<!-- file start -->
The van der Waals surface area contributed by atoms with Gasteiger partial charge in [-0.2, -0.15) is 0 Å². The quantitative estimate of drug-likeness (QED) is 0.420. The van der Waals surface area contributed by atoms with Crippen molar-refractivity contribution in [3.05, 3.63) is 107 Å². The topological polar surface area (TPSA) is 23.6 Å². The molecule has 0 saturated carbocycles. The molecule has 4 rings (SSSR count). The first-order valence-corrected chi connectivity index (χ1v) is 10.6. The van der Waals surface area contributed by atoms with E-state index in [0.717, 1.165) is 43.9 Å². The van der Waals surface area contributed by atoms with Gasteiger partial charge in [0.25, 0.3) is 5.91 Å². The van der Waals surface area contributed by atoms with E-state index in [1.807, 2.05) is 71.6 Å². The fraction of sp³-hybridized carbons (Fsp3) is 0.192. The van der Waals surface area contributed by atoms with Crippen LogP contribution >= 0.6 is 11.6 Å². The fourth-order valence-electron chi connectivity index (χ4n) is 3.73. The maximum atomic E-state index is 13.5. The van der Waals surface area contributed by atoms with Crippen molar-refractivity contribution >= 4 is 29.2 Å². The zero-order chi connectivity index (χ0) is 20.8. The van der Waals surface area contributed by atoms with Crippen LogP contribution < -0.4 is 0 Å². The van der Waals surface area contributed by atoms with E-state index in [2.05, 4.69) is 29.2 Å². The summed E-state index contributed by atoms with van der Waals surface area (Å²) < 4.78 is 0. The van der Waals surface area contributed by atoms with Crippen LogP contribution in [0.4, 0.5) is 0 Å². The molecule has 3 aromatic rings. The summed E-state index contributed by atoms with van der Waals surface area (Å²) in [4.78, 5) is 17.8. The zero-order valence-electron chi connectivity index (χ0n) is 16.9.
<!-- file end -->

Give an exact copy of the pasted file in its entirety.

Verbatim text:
The van der Waals surface area contributed by atoms with Gasteiger partial charge in [-0.2, -0.15) is 0 Å². The quantitative estimate of drug-likeness (QED) is 0.420. The van der Waals surface area contributed by atoms with Crippen molar-refractivity contribution in [3.05, 3.63) is 107 Å². The topological polar surface area (TPSA) is 23.6 Å². The molecule has 0 saturated carbocycles. The molecule has 4 rings (SSSR count). The first-order valence-corrected chi connectivity index (χ1v) is 10.6. The van der Waals surface area contributed by atoms with E-state index in [0.717, 1.165) is 43.9 Å². The van der Waals surface area contributed by atoms with Gasteiger partial charge in [0.25, 0.3) is 5.91 Å². The van der Waals surface area contributed by atoms with E-state index in [1.807, 2.05) is 71.6 Å². The fraction of sp³-hybridized carbons (Fsp3) is 0.192. The van der Waals surface area contributed by atoms with Crippen LogP contribution >= 0.6 is 11.6 Å². The fourth-order valence-electron chi connectivity index (χ4n) is 3.73. The maximum atomic E-state index is 13.5. The van der Waals surface area contributed by atoms with Crippen molar-refractivity contribution >= 4 is 29.2 Å². The zero-order chi connectivity index (χ0) is 20.8. The van der Waals surface area contributed by atoms with Crippen LogP contribution < -0.4 is 0 Å². The van der Waals surface area contributed by atoms with E-state index in [2.05, 4.69) is 29.2 Å². The summed E-state index contributed by atoms with van der Waals surface area (Å²) < 4.78 is 0. The van der Waals surface area contributed by atoms with Crippen LogP contribution in [0.4, 0.5) is 0 Å². The molecule has 3 aromatic rings. The summed E-state index contributed by atoms with van der Waals surface area (Å²) in [4.78, 5) is 17.8. The zero-order valence-electron chi connectivity index (χ0n) is 16.9.